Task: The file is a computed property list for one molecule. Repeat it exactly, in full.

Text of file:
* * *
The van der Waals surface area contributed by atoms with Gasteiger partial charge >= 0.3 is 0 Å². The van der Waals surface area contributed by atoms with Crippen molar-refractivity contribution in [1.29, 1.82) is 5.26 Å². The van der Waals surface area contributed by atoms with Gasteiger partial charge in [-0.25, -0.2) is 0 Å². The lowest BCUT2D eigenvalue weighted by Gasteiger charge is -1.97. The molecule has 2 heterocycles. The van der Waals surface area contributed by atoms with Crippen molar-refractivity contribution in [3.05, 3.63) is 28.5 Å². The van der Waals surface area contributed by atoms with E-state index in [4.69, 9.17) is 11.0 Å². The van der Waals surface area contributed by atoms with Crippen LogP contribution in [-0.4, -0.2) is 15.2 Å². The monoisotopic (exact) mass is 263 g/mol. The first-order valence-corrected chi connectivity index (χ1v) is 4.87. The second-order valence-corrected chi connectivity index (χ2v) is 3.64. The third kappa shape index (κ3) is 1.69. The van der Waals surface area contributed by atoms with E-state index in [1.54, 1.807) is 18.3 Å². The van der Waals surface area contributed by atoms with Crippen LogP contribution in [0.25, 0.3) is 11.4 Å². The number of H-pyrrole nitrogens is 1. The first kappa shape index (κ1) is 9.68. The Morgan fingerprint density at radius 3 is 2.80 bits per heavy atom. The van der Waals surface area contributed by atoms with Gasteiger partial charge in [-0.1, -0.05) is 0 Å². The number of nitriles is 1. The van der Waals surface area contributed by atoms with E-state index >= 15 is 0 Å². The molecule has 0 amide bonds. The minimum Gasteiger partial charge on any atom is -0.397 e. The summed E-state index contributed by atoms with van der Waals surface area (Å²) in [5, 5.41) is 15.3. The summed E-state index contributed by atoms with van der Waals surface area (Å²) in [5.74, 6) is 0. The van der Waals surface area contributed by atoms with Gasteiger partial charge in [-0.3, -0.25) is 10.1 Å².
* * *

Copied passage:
The van der Waals surface area contributed by atoms with Gasteiger partial charge >= 0.3 is 0 Å². The van der Waals surface area contributed by atoms with Crippen molar-refractivity contribution in [1.29, 1.82) is 5.26 Å². The van der Waals surface area contributed by atoms with Gasteiger partial charge in [-0.25, -0.2) is 0 Å². The lowest BCUT2D eigenvalue weighted by Gasteiger charge is -1.97. The molecule has 2 heterocycles. The van der Waals surface area contributed by atoms with Crippen molar-refractivity contribution in [3.05, 3.63) is 28.5 Å². The van der Waals surface area contributed by atoms with E-state index in [4.69, 9.17) is 11.0 Å². The van der Waals surface area contributed by atoms with Crippen LogP contribution in [-0.4, -0.2) is 15.2 Å². The monoisotopic (exact) mass is 263 g/mol. The first-order valence-corrected chi connectivity index (χ1v) is 4.87. The second-order valence-corrected chi connectivity index (χ2v) is 3.64. The third kappa shape index (κ3) is 1.69. The van der Waals surface area contributed by atoms with E-state index in [1.54, 1.807) is 18.3 Å². The van der Waals surface area contributed by atoms with Crippen LogP contribution in [0.25, 0.3) is 11.4 Å². The number of H-pyrrole nitrogens is 1. The first kappa shape index (κ1) is 9.68. The Morgan fingerprint density at radius 3 is 2.80 bits per heavy atom. The van der Waals surface area contributed by atoms with Gasteiger partial charge in [-0.1, -0.05) is 0 Å². The number of nitriles is 1. The van der Waals surface area contributed by atoms with E-state index >= 15 is 0 Å². The molecule has 0 amide bonds. The minimum Gasteiger partial charge on any atom is -0.397 e. The summed E-state index contributed by atoms with van der Waals surface area (Å²) in [5, 5.41) is 15.3. The summed E-state index contributed by atoms with van der Waals surface area (Å²) in [5.74, 6) is 0. The van der Waals surface area contributed by atoms with Gasteiger partial charge in [-0.3, -0.25) is 10.1 Å².